Groundhog day....I think he will stay in his den and let us crazies figure out if we will have an early spring. This is my deck yesterday a 4pm...I guess there to be a foot of snow. This morning I can't open the door, the snow drifted up against it. Needless to say there will be no fishing today, tomorrow perhaps. February being the month of my birth I have been searching the net for some things to buy, anticipating a little cash from birthday gifts. I'm looking to buy another Wheatley fly box. These fly boxes I hope to leave as a little treasure to my children. Also in the list are a few tying materials. One desperate item is a Hare's Mask....
The "February Red"...I'm not sure who created it but I found it in Dave Hughes book "Wet Flies"...this fly works all year....maybe it should be called the 12 month fly...
The "Takayama Sakasa Kebari" I hope I spelled it right. This fly works well for me in the colder months.
Steve Z. A fellow that I have associated with for a good many years. Way back on the days of Fly Addict forum we exchanged many views and thoughts on small stream fishing. Steve authored a piece for TU's "TROUT" magazine on me. The article was about all that is small stream fly fishing. The passion and the stealth, the dedication to mini trout, the conservation of their habitat and so on. Here he is on my home waters with a wild jewel. Where are you Steve?
You're not going to let a little snow stop you from trying to find a stream, are you? Just kidding Alan. Most of our streams are under 5 feet or so of snow. Good thing the season is closed out here. Stay safe.ReplyDelete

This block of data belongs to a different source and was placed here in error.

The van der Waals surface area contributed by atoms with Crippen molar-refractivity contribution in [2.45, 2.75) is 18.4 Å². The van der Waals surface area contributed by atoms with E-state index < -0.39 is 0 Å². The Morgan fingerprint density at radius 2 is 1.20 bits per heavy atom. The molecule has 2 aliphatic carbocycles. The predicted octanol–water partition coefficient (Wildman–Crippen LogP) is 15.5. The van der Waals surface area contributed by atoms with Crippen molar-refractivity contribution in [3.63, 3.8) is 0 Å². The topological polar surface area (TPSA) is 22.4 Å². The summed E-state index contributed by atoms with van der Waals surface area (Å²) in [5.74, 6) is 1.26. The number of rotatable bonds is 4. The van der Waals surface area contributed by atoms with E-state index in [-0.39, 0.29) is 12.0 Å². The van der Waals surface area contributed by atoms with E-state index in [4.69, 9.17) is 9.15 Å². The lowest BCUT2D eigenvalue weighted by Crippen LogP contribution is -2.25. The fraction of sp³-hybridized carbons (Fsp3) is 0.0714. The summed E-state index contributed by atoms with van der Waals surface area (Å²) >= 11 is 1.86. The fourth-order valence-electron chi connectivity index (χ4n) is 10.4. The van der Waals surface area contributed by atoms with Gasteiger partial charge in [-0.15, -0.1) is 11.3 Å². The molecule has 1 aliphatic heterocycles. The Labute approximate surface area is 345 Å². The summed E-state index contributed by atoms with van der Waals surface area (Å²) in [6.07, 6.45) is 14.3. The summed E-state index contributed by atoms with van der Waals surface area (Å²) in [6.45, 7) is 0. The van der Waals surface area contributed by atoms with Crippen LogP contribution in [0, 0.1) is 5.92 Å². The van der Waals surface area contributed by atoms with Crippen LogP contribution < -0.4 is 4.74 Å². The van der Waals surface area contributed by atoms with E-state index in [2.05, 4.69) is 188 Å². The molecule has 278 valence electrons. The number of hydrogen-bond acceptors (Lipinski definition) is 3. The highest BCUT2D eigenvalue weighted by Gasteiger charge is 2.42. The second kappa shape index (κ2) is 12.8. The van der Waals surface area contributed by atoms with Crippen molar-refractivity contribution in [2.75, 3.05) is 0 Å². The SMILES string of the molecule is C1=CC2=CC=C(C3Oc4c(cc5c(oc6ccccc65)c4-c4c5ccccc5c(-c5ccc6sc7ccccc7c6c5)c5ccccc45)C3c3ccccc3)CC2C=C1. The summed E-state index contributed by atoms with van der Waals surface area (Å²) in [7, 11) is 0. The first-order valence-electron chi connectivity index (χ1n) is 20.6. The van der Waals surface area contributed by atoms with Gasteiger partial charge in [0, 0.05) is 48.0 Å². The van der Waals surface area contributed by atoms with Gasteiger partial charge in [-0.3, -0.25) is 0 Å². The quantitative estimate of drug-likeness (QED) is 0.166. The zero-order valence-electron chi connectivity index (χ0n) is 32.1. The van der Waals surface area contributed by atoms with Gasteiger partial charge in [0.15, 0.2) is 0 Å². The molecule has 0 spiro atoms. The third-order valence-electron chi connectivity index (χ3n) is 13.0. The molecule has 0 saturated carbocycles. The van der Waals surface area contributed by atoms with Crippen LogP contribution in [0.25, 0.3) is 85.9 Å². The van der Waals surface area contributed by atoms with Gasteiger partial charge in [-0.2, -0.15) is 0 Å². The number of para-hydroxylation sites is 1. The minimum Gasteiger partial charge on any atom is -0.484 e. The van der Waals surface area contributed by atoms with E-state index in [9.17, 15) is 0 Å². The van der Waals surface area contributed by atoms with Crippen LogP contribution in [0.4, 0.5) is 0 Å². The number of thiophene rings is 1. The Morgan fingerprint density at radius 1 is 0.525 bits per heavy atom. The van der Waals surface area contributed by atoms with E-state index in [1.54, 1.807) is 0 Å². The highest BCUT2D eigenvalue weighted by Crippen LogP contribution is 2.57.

Mark the real issue this time of year is finding a place to park. The roads are plowed but the turnouts along the road are not. Spring is a mere 46 days away.
We do not have the little feller over here.ReplyDelete
He liked to travel so perhaps....
Happy birthday, Alan! I guess you could make a case for the 'February Red' having been around since, forever. The Romans made mention of Macedonians tying red wool around a hook with two wings to catch trout in the Astraeus river 2,000 years ago.ReplyDelete
Mike 2000 years, yikes...some things never go out of style. The fly is effective.
14” here and time to try tying these kebari flies. The Takayama Sakasa is stunning: looks like “winter + bug” with its bottom half of snow white thread or floss body, peacock herl thorax exploding into grizzly white “snow” legs concealing a blood red emergence. Poetry in a fly.ReplyDelete
Kevin I love "poetry in a fly"...there is more to that then just words. I saw that pattern on Teton Tenkara blog. He has an excellent video on how to tie it.
I am sure you guys are use to snow, but this year seems a little extreme in the Northeast!!!
The Kebari would be a killer pattern while Euro Nymphing. I am going to treat my 10 ft. nymphing fly rod as a Tenkara fly rod come Friday. I hope I can land a few trout using this new technique. Thanks for sharing
Bill I think that your 10 footer would work OK. As for the trout working with you that's another story. Glad your going to get out.
Small streams are on my agenda this year, Alan. Along with more freestones, most especially the one two miles from where I live. I too often default to the nearby tailwater and need to explore more. You and Rowan give me inspiration to do so.ReplyDelete
It looks like you got about the same amount of snow we did at our home. Some outlying areas got quite a bit more which is good news for our streams.
Sam your going to have a whole new adventure. Small streams and those freestones will offer you some exciting and very rewarding days. It is unpretentious fishing.
If we can now get a slow melt the benefits will be great.
Here I use a lot the Grouse and Red which is also very effective throughout the season.
From what I can see it is a fly quite similar to the February Red very well tied that you present in this post.
Humberto I guess trout are the same where ever we find them. Sometimes red takes on a slightly different color when wet.
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